Religious Service Attendance May Lower Suicide Risk in Women

This article originally appeared here.
Share this content:
Religious Service Attendance May Lower Suicide Risk in Women
Religious Service Attendance May Lower Suicide Risk in Women

WEDNESDAY, June 29, 2016 (HealthDay News) -- Women who regularly attend religious services may have a lower risk of suicide than those who don't, according to research published online June 29 in JAMA Psychiatry.

U.S. researchers reviewed data on 89,708 women enrolled in the Nurses' Health Study from 1996 to 2010. During that time, there were 36 suicides. Nineteen percent of women in the study attended religious services more than once a week, 41 percent attended once a week, 16 percent attended services less than once a week, and 24 percent never attended religious services.

The researchers found that women who attended religious services at least once a week had a five times lower risk of suicide than those who never attended services. However, the study could only show an association and not a cause-and-effect relationship. The study authors also noted that most of the women in the study were white, Christians, and nurses, so the findings may not apply to a wider population.

The findings "underscore the importance of obtaining a spiritual history as part of the overall psychiatric evaluation, which may identify patients who at one time were active in a faith community but have stopped for various reasons," Harold Koenig, M.D., director of the Center for Spirituality, Theology, and Health at Duke University in Durham, N.C., writes in an accompanying editorial. "Nevertheless, until others have replicated the findings reported here in studies with higher event rates (i.e., greater than 36 suicides), it would be wise to proceed cautiously and sensitively."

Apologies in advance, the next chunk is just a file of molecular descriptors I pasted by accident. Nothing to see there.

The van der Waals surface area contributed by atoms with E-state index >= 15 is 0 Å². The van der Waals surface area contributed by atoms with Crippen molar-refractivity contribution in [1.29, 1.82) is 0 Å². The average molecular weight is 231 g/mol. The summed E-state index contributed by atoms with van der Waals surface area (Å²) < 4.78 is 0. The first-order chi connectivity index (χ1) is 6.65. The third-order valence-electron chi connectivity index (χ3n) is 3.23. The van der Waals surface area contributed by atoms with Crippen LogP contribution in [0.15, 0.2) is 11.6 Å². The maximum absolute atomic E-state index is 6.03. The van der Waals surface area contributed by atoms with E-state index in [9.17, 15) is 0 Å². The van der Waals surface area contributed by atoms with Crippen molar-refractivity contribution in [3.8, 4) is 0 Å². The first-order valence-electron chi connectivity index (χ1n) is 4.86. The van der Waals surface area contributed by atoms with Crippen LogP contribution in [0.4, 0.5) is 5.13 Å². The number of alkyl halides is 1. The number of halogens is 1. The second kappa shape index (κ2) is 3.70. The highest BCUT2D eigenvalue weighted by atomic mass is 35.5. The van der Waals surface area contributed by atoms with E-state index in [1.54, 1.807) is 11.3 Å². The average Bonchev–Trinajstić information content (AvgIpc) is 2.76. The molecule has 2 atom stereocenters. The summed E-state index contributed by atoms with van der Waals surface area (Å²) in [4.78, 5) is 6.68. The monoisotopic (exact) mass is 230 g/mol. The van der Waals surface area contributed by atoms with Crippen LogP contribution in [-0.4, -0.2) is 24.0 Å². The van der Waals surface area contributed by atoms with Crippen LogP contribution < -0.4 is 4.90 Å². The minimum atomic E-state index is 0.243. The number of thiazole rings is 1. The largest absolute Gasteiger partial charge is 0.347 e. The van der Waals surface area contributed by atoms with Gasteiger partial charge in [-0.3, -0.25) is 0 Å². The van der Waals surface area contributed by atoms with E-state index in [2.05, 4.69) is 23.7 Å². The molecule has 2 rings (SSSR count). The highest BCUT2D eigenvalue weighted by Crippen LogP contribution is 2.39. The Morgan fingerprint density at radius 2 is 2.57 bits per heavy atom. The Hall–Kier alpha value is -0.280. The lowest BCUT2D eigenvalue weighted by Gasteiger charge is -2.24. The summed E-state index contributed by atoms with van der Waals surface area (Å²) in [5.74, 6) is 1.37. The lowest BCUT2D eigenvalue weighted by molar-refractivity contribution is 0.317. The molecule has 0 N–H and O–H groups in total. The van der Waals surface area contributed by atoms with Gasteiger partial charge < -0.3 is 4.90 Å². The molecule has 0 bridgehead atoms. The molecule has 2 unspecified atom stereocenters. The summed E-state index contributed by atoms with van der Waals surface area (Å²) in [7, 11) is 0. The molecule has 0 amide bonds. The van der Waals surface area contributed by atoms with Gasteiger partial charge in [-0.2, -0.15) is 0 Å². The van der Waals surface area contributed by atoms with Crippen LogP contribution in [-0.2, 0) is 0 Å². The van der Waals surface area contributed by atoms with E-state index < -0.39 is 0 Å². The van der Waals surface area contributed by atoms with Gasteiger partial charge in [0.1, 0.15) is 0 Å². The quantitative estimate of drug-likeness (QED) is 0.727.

Abstract
Full Text
Editorial

Share this content:

is free, fast, and customized just for you!




Already a member?

Sign In Now »

Drug Lookup

Browse drugs by: BrandGenericDisease

More in Home

Phone-Based Intervention Aids Rheumatoid Arthritis Care

Phone-Based Intervention Aids Rheumatoid Arthritis Care

Educational phone calls with nurses promote shared decision making in care

Early PT Linked to Less Opioid Use in Musculoskeletal Pain

Early PT Linked to Less Opioid Use in ...

For opioid-naive patients, early physical therapy tied to less opioid use in shoulder, neck, knee, back pain

Emotional Stress of Holidays Can Trigger Heart Attacks

Emotional Stress of Holidays Can Trigger Heart Attacks

Higher risk seen on Christmas Eve, particularly in older adults with diabetes, heart disease

is free, fast, and customized just for you!




Already a member?

Sign In Now »